As I write this, we sit in the dawning hours of a new chapter in America.
Last night closed out an election season that many feel we only narrowly survived. It has been a long cycle of in-fighting, brow-beating, and venom-spewing.
Now, we have a new leader-elect, and while the votes have been counted, there are many who still feel as though their voice was not heard.
For the second time in my two decade long voting career, we appear to have a result in which the elected President did not carry the popular vote.
So, in what has already proven to be one of the most divisive political climates, those on the losing side of that equation have been delivered a further reason for their dismay at the outcome.
If you, like so many others, need to disappear for a moment into a world where every vote carries the same weight,
might I suggest checking out the 2016 Goodreads Choice Awards.
True, voting for your favorite book won’t solve the problems with the Electoral College, and determining this year’s best fiction representative pales in comparison to choosing a representative who will weigh in on things such as immigration, marriage equality, and healthcare reform.
I submit, however, that if there was ever a time that escaping into the pages of a good book seemed like a good idea, that time is now.
As in previous years, readers have the opportunity to cast their literary votes in a series of three rounds, for books in categories including: Fiction, Mystery & Thriller, Historical Fiction, Fantasy, Romance, Science Fiction, Horror, Humor, Nonfiction, Memoir & Autobiography, History & Biography, Science & Technology, Food & Cookbooks, Graphic Novels & Comics, Poetry, Young Adult Fiction, Young Adult Fantasy, Middle Grade & Children’s, Picture Books, and Debut Authors.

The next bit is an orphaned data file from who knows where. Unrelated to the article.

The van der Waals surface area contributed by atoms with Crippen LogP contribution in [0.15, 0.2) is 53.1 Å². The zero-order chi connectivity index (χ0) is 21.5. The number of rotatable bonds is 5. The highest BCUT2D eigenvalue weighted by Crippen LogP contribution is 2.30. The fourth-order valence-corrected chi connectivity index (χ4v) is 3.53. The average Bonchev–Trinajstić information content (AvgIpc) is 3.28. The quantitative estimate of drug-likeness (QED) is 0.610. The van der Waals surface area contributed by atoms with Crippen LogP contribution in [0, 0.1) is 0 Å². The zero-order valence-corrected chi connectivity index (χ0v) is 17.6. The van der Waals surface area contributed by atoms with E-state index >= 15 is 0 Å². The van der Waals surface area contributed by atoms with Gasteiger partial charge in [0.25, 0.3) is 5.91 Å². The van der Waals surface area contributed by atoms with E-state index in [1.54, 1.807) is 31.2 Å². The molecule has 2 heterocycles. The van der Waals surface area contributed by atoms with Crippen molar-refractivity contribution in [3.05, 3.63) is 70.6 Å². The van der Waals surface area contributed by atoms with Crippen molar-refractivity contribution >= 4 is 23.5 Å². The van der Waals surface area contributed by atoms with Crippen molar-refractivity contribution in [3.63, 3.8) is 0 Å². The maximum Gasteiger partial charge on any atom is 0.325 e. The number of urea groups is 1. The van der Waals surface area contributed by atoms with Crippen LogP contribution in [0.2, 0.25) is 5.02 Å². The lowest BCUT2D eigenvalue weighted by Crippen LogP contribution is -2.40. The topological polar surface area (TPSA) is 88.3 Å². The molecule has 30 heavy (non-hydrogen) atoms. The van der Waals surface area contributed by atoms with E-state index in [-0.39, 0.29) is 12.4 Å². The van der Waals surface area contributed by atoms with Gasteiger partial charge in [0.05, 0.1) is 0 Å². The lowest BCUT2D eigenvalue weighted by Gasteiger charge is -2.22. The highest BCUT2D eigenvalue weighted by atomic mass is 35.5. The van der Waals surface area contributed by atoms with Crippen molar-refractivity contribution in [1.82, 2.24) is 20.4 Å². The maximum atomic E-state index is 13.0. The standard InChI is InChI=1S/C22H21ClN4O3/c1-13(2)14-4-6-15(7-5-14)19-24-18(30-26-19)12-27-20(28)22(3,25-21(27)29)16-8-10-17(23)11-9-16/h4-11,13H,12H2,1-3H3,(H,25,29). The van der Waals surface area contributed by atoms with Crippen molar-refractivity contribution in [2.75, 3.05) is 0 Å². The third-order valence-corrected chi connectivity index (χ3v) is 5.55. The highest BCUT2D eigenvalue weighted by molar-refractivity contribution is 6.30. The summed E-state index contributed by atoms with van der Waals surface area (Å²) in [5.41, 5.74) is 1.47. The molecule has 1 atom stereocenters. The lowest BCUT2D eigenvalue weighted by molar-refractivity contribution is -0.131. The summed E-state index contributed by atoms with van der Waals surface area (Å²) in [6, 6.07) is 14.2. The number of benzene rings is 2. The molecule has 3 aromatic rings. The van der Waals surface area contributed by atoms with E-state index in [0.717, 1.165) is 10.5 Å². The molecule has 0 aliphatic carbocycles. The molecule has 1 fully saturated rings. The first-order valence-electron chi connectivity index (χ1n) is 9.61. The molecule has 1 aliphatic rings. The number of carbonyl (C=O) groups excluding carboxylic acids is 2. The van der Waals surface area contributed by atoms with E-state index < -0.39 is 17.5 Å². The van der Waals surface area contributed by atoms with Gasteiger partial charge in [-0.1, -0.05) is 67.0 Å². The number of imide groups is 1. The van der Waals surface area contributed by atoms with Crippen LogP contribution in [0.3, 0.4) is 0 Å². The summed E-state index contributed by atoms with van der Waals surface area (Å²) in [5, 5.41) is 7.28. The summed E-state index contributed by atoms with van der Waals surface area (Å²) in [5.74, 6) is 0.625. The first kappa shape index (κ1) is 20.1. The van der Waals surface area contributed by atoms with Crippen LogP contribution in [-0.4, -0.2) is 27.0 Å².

As you can see, there are candidates for everyone, regardless of genre affiliation.
The opening round has already concluded, leaving us with a solid pool of semi-finalists. Voting is open in this round through November 13, at which time votes will be tabulated in preparation for the final round, open November 15-27.
An example of a true democracy, this is the only major book award decided by readers rather than the so-called experts, and voting couldn’t be simpler.
To make your reading voice heard, simply visit goodreads.com, and click on the “cast your vote” icon. From there, you can select favorite titles from your chosen categories, without the fear of any dangling chads stealing your thunder.
If you are looking for reading suggestions, it is also a great place to go, in order to peruse a list of the past years most popular books, including:
For Fiction: “The Nix,” by Nathan Hill, “Commonwealth,” by Ann Patchett, and “Another Brooklyn,” by Jacqueline Woodson.
For Historical Fiction: “The Underground Railroad,” by Colson Whitehead, “The Wonder,” by Emma Donoghue, and “To the Bright Edge of the World,” by Eowyn Ivey.
For Young Adult Fiction: “Holding up the Universe,” by Jennifer Niven, “Symptoms of Being Human,” by Jeff Garvin, and “The Sun is Also a Star,” by Nicola Yoon.
For Middle Grade and Children’s: “Hour of the Bees,” by Lindsay Eagar, “The Wild Robot,” by Peter Brown, and “Wolf Hollow,” by Lauren Wolk.
These titles represent only a handful of the great books nominated this year, even within their own categories. The only way to make your opinion on them heard is to log on and rock the reading vote.
And, should you find that a book you feel passionately about doesn’t reach the magic number of votes, how about giving the winning title a try…after all, sometimes you can’t judge a book by its cover, no matter how orange it is.
Edie Crabtree is an avid reader, and the mother of three active boys. She can be reached at [email protected]